Bcknos Ayp.es, Jan. 30. It is reportP'J
her! that the situation of affairs at Rio
de Janeiro is now critical. Heavy firing
ia now reported and it is said that tht
United States war vessels have been en
gaged, with the result that Admiral da
CJyna is said, by one report, to have sur
ronded and by another report to h:r.v
withdrawn his ships from tho immediate
neighborhood of the city of Rio.
Thctfo Hcnsatioual reports are not as
yet confirmed, but there seems to be no
doubt that serious events are happening
at Rio and that the American admiral
has taken energetic steps to protect
As this dispatch is leiug sent a report
reaches here that Admiral da G;ima is a
prisoner in the hands of President Pcix-
oto. It ls also rumored that -the insur
gent man-of-war fired upon the Amer
ican fleet and that the latter returned the
Thinks the News Is Correct.
JLiONDON, Jan. su. iiie linizilian min
ister hero, upon being informed of tho
contents of the dispatch received by the
Rothschilds and of tho other dispatch
Baying that an engagement had bevn
taken place between the United States
warships and the insurgents and that
Admiral de Gama had surrendered, said
that he had no doubt that the news wa.3
true. He added that Admiral de Mollo
now only had command of the Republica
and that tho final collapse of the revolt is
only a question of a few clays.
In conclusion tho Brazilian minister said
that from the source from winch the nows
was received from Rio regarding the sur
render of Admiral da Gam::, there
cannot be the slightest question as to its
truth, although no official confirmation
has reached him.
A high official of the British foreign
office, who was questioned by the Asso
ciated Press reporter as to the accuracy
of the dispatches received from Rio an
nouncing the surrender of Admiral da
Garna, repressed the. opinion tiat it
might be true that the rebel admiral had
surrendered to the United States ad
miral, as it would le the easiest way out
of a great difficulty. In conclusion, the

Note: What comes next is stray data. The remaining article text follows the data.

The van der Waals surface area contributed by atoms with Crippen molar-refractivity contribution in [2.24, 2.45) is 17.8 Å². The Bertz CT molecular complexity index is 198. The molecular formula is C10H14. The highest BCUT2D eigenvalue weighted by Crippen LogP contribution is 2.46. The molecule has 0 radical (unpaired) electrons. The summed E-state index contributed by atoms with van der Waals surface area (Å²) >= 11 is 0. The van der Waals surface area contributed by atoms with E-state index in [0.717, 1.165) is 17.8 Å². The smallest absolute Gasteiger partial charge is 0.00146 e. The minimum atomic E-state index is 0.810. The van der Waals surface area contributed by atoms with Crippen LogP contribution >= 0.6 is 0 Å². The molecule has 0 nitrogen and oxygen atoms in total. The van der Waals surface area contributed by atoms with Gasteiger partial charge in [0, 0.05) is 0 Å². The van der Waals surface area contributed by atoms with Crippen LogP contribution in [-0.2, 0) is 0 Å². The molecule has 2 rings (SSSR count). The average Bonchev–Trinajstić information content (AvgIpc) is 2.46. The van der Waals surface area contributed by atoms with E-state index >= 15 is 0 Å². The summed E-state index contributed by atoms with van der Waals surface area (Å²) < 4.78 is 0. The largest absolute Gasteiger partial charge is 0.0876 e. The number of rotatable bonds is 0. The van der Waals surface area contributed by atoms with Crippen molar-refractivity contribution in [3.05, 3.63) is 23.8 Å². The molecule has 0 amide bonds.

foreign official said he did not know
what the United States admiral would
do with Admiral da Gama and the in
surgents who surrendered with him.
Admiral Benham. he added, could not
very well surrender tho insurgents to
President Peixoto. who would undoubt
edly shoot them, and it was hardly prob
able that tho United States government
would care to assume the care of a mass
of Brazilian insurgents for an indefinite
period. Thus the admiral would seem
to have an elephant on his hands.
Awarded Highest Honors World's Fair.
The only l'uic Cream of Turtar i
Used 211 Millions of Home.;-
.'.mine :;--'o .uUj :
-.o Years the Staiitiai T-
ALLEGED UNIONIST SCHEME.
Peking In Tcril.
London, Jan. 30. A dispatch from
Shanghai says that the Chinese officials
are seriously alarmed over tho wide
spread flood and that they fear the over
flow of the Tungkiang Ls imperilling
Sentenced to Fifteen Years.
Sofia, Jan. 30. Ex-Lieutcnant Ivan
hoff and his brother Luka, charged with
being concerned in a plot to murder
Prince Ferdinand of Bulgaria, have been
sentenced to W years' imprisonment.
Jacobites Hold Memorial Services.
London. Jan. 30. The Jacobites held
a memorial service at midnight in order
to commemorate the anniversary of the
execution of Charles I., who was le
headed in 1864.
Cotton Mill IJurin.
Oldham, Jan. 30. The Ryo Milling
company's cotton mill of 8,000 spindles
has been destroyed b' fire.
Paris, Jan. 30. It is now thought
Vaillant's execution will take place to
First Shipment or Silver Hellion.
San Antonio. Jan. 30. The first ship
ment of silver bullion from the new smel
ters situated at Yalerdena, Mex., passed
through here en route to the refining
worka at Omaha. The shipment con
sists of 12 car load", in a solid train. Tho
four furnaces at the smelter at Valardena
now blown in yield a car load of bullion
After the Chicngo flas Trust.
Chicago, Jan. 30. Certain of Chi
cago's citizens whose names are withheld
have filed information with Attorney
General Moloney with a view to open
ing up a bitter war on the gas trust.
Banker J. I- WIUHms Drop- Denl.
Marshalltown, Jan. 30. President
J. L. Williams, of the City National b:ink
and ex-member of the Iowa legislature,
dropped dead of heart disease while walk
ing home to dinner.
Death of Colonel Taylor.
St. Paul, Jan. 30. Colonel William
Henry Harrison Taylor, for th past 17
years state librarian of Minnesota, is
Washington. Jan. 23. Thy house
Tuesday determined the abolition of the
duty upon refined sugar, winch was
passed upon just lx?fore the house ad
journed Monday night as an amendment
to an amendment of Mr. Robertson of
Louisiana. With regard to the
echedule. therefor-?, the
tho whole has abolished the bounty and
and placed all sugar, both refined and
raw upon the free li?,t.
When it caiat to consider the coal
schedule, the committee fared much
better and all four of the amendments i
designed to place a duty from -10 to To
cents per ton on coal were beaten.
Washington. Jan. 21. The amend
ments to the iron schedule Wednesday
shared the same fate as those' to the coal
schedule-. They were overwhelming de
feated and iron on remains upon the free
Washington. Jan. 21. The Hawaiian